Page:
Are you applying to too many graduate programs?

Amost anyone who puts in the necessary time and effort to explore the options for graduate studies in his or her discipline or field of interest will come to at least two conclusions: There are many programs and schools to choose from, and there is considerable variability among them in terms of their specific appeals.

You can only attend one graduate school at a time, so you want to end up in a place that’s right for you. Is it better to put all your effort into applying to only the program at the top of your list, or should you apply to as many programs as possible? How many is enough, and how many is too many?

You definitely want to place some reasonable limit on the number of graduate schools to which you will apply. Consider the costs of applying to a large number of schools. For each application, you will have to pay for transcripts, standardized test scores, postage, and probably a nonrefundable application fee. The application fees are astonishingly high for some programs. You will need to follow up on each of your applications to make sure that all the materials have arrived. This will involve a great deal of time—the more programs, the more time.

There is also a limit to how much you can improve your chances of being accepted by simply increasing the number of programs you apply to. As you first increase the number of applications, the odds of being accepted into a suitable program increase, accordingly. However, the law of diminishing returns begins to set in at some point. If you apply to too many programs, you may not be able to spend enough time on any of the applications, and you will probably end up with some that fall short of the quality that could have been there.

Apply to more than just one

This is advice one hears often, but many students still make the mistake of putting all of their hope into getting into one particular school. One reason why this is almost always a mistake has to do with how the selection process generally works. The decisions of admissions committees and graduate advisors are products of human judgment, based on consideration of several factors, some of which are objective, whereas others are subjective. The point is that getting into graduate school can be capricious even for students with really good grades and with lots of other things going for them. No student should take for granted that he or she will be accepted into any particular program.

If you are currently thinking of applying to only one graduate school, it may be a good idea to re-check your reasons. Here are a few of the shortsighted reasons one often hears:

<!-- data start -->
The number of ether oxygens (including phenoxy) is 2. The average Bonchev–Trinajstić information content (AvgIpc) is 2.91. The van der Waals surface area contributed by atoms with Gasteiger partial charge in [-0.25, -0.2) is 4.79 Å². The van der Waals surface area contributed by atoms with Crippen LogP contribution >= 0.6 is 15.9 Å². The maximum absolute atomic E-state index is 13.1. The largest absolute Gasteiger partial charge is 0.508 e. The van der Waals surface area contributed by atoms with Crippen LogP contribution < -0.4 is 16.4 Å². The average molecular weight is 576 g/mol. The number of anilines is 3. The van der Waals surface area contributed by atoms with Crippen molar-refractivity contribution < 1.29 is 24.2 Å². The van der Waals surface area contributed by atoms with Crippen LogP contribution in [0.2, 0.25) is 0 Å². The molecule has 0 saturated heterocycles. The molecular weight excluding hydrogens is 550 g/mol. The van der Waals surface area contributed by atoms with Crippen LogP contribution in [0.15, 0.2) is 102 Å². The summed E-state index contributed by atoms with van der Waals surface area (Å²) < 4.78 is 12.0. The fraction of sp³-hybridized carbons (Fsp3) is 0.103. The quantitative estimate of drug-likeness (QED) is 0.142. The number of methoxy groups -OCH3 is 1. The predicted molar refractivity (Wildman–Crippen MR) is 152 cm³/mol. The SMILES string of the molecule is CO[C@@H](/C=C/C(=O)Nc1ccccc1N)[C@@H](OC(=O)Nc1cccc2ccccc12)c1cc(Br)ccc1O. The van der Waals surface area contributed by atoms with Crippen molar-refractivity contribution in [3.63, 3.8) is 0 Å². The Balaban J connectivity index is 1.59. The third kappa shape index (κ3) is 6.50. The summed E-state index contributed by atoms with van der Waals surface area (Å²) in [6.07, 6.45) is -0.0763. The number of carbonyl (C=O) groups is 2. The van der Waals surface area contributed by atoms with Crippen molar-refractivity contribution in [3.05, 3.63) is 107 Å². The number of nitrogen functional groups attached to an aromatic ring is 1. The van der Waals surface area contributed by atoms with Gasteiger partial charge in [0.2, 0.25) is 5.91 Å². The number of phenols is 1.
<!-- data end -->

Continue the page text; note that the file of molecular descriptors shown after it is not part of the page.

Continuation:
“I am only applying to that school because I want to live in that city.” It is often the case that the city is very close to home, and perhaps it is even the student’s hometown. The school in question may have a perfectly appropriate program for the student, and if that is the case, then she should certainly apply there. But if geographical location was all that went into the decision, the odds are high that she is missing programs offered at other schools that are significantly better matched with what she is looking for in terms of specialized research and training.

“I plan to go there for graduate studies because the school has such a great reputation, which is sure to help my career, afterward.” Do not fall for the common misconception that a high-profile school will offer superior education and training compared to a lower-profile school. The general reputation of a school is often based on historical or other factors that can be totally unrelated to the quality of graduate training it offers in your field. It is a common misconception that someone with a Ph.D. from a high-profile university has better career prospects than someone with the same degree from a lower-profile school. It just doesn’t work that way in very many cases. The career outlook for someone with a Ph.D. is determined mostly by that person’s competence and expertise, and not at all by the name of the school where he or she studied.

“I have researched their program and they offer exactly what I’m looking for.” Sounds great, but what if you don’t get in? There is no way of knowing exactly how you will be evaluated by any particular admission committee. In many cases, the prospective graduate advisor is the one who will ultimately decide on your application, and there could be any one of several possible reasons why that person might not accept any particular applicant. Even if you are truly outstanding in some ways, those might not be the ways that matter to your prospective advisor.

Apply to more than just one, but not to every program you come across